Toyota dethrones Volkswagen as the world’s largest automaker

The coronavirus pandemic hasn’t been kind to the auto industry. For one, it predictably savaged auto sales, and if recent statistics are to go by, this trend will only move northward. As the auto industry sputters out of the pandemic, we cannot help but take notice of the topsy-turvy effect the sharp rebound has left on major car brands.

Toyota Motor Corp. overtook Volkswagen AG to become the world’s largest automaker in 2020. The Japanese group reclaimed the title by car sales in Europe and China after losing out to Volkswagen for five consecutive years. The victory came despite an overwhelmingly difficult year for the carmaker.

A turnaround year for the world’s largest automaker

The Toyota group, which owns Daihatsu and Hino subsidiaries, said on Thursday it sold 9.5 million vehicles worldwide in 2020, a hair above the 9.3 million sold by its German rival whose 12 brands include Porsche, Audi and Seat.

Toyota World's Largest Automaker

Akio Toyoda, President, Toyota Motor Corporation (Image: Toyota Newsroom)

Both the automakers benefited due to a strong rebound despite the coronavirus-related plunge that led to several plant closures and global supply chain disruptions. Volkswagen, however, has been hit harder by a sharp dive in sales in Europe. According to the European Automobile Manufacturers Association, Volkswagen’s passenger car sales fell an unprecedented 24 percent to fewer than 10 million units in 2020.

Toyota’s luxury Lexus brand posted a double-digit sales gain in 2020. The brand helped boost Toyota sales in China by 11 percent last year – it’s the only market to report year-on-year growth.

The Japanese group is yet to make a proper recovery as its global sales were down 11.3 percent from 2019. The fallout was offset by strong demand for its RAV4 SUV in the U.S. In 2019, the RAV4 was not only the world’s best-selling SUV, but it was also the fourth best-selling passenger car overall.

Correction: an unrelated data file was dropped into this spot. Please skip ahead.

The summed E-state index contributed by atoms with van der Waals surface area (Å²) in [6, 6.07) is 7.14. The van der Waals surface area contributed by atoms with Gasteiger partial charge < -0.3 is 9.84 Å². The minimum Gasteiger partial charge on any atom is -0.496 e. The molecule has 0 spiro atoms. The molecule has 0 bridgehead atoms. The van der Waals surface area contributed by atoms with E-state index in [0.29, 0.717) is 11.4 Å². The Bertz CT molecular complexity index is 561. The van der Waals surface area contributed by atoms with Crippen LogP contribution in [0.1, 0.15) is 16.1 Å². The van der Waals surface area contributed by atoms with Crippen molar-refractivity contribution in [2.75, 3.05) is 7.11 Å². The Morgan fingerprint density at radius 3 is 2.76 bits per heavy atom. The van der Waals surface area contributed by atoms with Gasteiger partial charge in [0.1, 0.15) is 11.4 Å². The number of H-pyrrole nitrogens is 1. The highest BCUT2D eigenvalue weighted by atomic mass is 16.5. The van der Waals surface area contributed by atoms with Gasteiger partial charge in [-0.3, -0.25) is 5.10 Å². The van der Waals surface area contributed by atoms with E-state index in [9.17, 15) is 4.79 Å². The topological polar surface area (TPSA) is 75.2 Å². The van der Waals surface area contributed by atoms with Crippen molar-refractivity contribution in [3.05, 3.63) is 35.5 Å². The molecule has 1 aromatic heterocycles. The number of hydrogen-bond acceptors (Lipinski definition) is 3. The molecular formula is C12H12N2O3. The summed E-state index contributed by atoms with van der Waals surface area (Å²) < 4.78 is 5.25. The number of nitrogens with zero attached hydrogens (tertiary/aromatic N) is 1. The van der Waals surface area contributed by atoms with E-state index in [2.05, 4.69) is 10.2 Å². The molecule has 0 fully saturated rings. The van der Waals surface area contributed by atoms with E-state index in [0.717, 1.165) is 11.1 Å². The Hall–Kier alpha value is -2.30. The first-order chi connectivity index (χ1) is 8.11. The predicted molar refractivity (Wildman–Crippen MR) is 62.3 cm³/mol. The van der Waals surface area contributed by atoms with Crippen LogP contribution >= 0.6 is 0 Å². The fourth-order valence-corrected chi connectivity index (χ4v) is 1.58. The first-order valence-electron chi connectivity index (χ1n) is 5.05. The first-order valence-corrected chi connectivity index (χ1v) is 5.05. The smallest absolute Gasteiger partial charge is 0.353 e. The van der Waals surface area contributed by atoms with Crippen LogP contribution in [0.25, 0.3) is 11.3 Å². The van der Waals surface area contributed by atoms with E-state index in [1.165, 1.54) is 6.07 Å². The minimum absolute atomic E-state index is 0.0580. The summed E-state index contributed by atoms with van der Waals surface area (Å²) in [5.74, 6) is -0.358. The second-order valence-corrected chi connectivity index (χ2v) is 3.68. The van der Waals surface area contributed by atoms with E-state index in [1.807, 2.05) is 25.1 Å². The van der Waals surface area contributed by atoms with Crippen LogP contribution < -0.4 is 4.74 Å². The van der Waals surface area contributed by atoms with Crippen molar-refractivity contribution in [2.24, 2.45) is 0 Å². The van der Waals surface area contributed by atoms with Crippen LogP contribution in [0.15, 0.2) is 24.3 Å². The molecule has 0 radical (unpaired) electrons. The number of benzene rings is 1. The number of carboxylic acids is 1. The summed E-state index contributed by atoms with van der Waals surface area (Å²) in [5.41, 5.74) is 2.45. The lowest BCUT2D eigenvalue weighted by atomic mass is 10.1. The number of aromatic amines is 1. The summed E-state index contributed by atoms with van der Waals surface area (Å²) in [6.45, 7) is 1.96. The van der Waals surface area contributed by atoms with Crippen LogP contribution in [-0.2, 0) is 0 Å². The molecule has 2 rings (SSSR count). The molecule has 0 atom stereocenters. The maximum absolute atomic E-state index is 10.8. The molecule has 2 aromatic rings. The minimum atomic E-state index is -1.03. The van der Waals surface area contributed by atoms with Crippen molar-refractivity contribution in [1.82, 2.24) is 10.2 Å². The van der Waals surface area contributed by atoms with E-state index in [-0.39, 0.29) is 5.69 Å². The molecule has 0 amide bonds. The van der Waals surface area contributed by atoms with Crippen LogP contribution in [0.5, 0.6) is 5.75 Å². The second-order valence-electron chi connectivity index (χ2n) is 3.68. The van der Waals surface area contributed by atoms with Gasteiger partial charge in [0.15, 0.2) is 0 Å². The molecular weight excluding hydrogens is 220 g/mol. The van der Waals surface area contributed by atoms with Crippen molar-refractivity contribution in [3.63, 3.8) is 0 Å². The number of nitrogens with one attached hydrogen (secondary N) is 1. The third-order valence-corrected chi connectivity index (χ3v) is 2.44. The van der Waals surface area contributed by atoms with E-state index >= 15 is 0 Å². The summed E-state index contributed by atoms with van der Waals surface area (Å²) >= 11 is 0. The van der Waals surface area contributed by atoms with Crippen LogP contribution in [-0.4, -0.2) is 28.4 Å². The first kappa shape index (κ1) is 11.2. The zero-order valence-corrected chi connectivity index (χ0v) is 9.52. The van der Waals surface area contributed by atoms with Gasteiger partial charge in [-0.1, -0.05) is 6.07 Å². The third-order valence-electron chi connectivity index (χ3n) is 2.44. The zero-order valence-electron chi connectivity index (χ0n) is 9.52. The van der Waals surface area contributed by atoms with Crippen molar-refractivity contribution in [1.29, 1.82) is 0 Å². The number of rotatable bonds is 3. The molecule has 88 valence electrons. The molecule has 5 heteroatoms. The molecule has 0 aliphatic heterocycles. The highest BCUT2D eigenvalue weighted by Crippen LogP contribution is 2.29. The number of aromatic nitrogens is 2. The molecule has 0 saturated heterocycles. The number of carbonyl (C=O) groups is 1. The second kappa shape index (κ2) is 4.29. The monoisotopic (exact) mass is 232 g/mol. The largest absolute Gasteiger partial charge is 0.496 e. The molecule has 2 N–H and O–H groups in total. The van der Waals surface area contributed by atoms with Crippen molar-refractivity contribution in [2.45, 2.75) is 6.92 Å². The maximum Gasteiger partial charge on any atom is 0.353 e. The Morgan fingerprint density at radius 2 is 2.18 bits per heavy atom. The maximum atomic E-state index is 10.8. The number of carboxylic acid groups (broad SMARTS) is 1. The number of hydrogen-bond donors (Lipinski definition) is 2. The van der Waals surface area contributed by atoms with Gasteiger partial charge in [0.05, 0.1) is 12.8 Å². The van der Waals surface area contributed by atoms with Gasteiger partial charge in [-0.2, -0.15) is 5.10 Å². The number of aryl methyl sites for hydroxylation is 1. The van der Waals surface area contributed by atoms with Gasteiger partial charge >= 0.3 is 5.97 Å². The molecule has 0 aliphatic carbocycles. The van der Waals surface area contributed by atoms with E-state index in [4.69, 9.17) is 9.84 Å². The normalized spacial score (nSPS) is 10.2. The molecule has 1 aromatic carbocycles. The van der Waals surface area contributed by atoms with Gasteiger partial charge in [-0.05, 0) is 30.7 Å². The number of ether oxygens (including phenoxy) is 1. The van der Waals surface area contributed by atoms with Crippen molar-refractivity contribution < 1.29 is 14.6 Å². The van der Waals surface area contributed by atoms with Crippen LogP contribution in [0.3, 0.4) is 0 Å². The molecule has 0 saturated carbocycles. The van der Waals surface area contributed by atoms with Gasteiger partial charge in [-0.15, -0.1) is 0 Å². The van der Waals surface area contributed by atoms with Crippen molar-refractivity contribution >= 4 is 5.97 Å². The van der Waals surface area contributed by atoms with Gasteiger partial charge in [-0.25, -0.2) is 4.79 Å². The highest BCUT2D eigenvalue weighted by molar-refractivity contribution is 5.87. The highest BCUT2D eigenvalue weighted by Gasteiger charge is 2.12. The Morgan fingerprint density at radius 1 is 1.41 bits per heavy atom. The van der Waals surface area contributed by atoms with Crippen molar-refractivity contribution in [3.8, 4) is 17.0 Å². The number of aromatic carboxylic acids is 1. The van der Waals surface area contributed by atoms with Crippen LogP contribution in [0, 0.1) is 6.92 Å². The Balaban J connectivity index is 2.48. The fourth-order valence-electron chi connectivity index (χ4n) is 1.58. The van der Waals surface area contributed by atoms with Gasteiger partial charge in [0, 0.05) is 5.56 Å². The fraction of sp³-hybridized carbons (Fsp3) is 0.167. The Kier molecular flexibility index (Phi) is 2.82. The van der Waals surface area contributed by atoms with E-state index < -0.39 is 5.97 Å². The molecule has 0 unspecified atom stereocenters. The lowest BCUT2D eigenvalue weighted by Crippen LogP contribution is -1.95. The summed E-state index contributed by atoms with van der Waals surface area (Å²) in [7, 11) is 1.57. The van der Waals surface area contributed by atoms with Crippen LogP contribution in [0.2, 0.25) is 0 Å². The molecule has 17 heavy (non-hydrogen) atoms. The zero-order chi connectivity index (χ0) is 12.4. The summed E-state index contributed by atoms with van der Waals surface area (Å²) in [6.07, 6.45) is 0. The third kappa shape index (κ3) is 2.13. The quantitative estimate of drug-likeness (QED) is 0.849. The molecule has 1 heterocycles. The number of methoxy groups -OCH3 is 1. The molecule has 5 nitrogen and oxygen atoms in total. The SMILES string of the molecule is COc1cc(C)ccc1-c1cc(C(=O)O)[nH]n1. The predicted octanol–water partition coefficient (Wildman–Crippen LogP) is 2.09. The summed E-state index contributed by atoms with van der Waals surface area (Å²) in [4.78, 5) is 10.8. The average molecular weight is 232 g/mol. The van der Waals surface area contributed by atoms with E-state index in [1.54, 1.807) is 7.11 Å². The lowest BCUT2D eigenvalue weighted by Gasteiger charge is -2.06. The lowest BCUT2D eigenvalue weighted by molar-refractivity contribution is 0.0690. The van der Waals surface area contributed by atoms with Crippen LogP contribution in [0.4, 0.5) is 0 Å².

The automaker also benefited from subsidies over gas-electric hybrids in Europe.

In December, Toyota sales in the U.S. jumped 20 percent from a year earlier, while those in France and Germany rose 85 percent and 89 percent, respectively.

Win some, lose some

Ironically, the year didn’t hold a single challenge for Toyota. The Japanese group was dethroned as the world’s most valuable carmaker to Tesla after the latter delivered three straight profitable quarters since the third quarter of 2019. Toyota expects electrified vehicles to bring in half of its global car sales by 2025.

The carmaker has entered a joint venture with Panasonic to build state-of-the-art batteries that will boost driving range and slash charging times for EVs. It is expected to unveil the unique technology at the 2021 Tokyo Olympics, according to insider sources.

This isn’t the end of its woes. According to industry analysts, the outlook for Toyota remains uncertain as the global automobile industry grapples with a chip storage that has compelled automakers to close plants and furlough workers. But as we’ve said before, you win some, lose some.

Toyota is least likely to be hit by the coronavirus-triggered sluggishness due to it diversifying its supply chain following the Tohoku earthquake in 2011.

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Anna Domanska
Anna Domanska is an Industry Leaders Magazine author possessing wide-range of knowledge for Business News. She is an avid reader and writer of Business and CEO Magazines and a rigorous follower of Business Leaders.

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